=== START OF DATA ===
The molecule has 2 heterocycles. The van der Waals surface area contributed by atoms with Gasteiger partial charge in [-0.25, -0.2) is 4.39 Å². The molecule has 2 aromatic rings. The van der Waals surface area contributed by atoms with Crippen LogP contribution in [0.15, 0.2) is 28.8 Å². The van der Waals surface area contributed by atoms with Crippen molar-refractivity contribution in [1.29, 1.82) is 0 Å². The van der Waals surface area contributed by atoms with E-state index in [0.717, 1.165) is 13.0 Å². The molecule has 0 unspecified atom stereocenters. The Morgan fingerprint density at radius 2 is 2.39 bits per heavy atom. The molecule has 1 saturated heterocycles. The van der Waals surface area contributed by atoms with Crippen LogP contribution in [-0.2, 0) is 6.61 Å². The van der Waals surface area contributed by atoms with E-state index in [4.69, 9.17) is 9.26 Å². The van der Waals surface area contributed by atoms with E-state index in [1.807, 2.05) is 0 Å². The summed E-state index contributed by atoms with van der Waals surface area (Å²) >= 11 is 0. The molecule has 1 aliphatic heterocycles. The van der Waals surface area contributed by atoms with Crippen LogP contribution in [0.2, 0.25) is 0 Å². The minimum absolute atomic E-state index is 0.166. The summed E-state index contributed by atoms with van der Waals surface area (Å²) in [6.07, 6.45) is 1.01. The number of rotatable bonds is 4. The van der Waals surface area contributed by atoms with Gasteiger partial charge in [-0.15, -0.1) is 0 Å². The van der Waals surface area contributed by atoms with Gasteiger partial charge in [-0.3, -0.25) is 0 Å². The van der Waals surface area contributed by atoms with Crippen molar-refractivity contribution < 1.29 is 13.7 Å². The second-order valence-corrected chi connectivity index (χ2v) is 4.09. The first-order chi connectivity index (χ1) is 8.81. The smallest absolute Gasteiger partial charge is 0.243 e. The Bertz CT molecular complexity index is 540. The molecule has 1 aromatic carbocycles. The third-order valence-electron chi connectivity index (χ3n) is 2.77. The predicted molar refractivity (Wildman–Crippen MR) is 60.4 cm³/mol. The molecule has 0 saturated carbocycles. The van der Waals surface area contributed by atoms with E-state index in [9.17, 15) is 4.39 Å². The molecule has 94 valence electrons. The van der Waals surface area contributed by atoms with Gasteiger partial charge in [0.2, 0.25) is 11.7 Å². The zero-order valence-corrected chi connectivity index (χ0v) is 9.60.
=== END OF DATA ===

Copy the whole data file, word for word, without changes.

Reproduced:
The molecule has 2 heterocycles. The van der Waals surface area contributed by atoms with Gasteiger partial charge in [-0.25, -0.2) is 4.39 Å². The molecule has 2 aromatic rings. The van der Waals surface area contributed by atoms with Crippen LogP contribution in [0.15, 0.2) is 28.8 Å². The van der Waals surface area contributed by atoms with Crippen molar-refractivity contribution in [1.29, 1.82) is 0 Å². The van der Waals surface area contributed by atoms with E-state index in [0.717, 1.165) is 13.0 Å². The molecule has 0 unspecified atom stereocenters. The Morgan fingerprint density at radius 2 is 2.39 bits per heavy atom. The molecule has 1 saturated heterocycles. The van der Waals surface area contributed by atoms with Crippen LogP contribution in [-0.2, 0) is 6.61 Å². The van der Waals surface area contributed by atoms with E-state index in [4.69, 9.17) is 9.26 Å². The van der Waals surface area contributed by atoms with E-state index in [1.807, 2.05) is 0 Å². The summed E-state index contributed by atoms with van der Waals surface area (Å²) >= 11 is 0. The molecule has 1 aliphatic heterocycles. The van der Waals surface area contributed by atoms with Crippen LogP contribution in [0.2, 0.25) is 0 Å². The minimum absolute atomic E-state index is 0.166. The summed E-state index contributed by atoms with van der Waals surface area (Å²) in [6.07, 6.45) is 1.01. The number of rotatable bonds is 4. The van der Waals surface area contributed by atoms with Gasteiger partial charge in [-0.15, -0.1) is 0 Å². The van der Waals surface area contributed by atoms with Gasteiger partial charge in [-0.3, -0.25) is 0 Å². The van der Waals surface area contributed by atoms with Crippen molar-refractivity contribution < 1.29 is 13.7 Å². The second-order valence-corrected chi connectivity index (χ2v) is 4.09. The first-order chi connectivity index (χ1) is 8.81. The smallest absolute Gasteiger partial charge is 0.243 e. The Bertz CT molecular complexity index is 540. The molecule has 1 aromatic carbocycles. The third-order valence-electron chi connectivity index (χ3n) is 2.77. The predicted molar refractivity (Wildman–Crippen MR) is 60.4 cm³/mol. The molecule has 0 saturated carbocycles. The van der Waals surface area contributed by atoms with E-state index in [9.17, 15) is 4.39 Å². The molecule has 94 valence electrons. The van der Waals surface area contributed by atoms with Gasteiger partial charge in [0.2, 0.25) is 11.7 Å². The zero-order valence-corrected chi connectivity index (χ0v) is 9.60.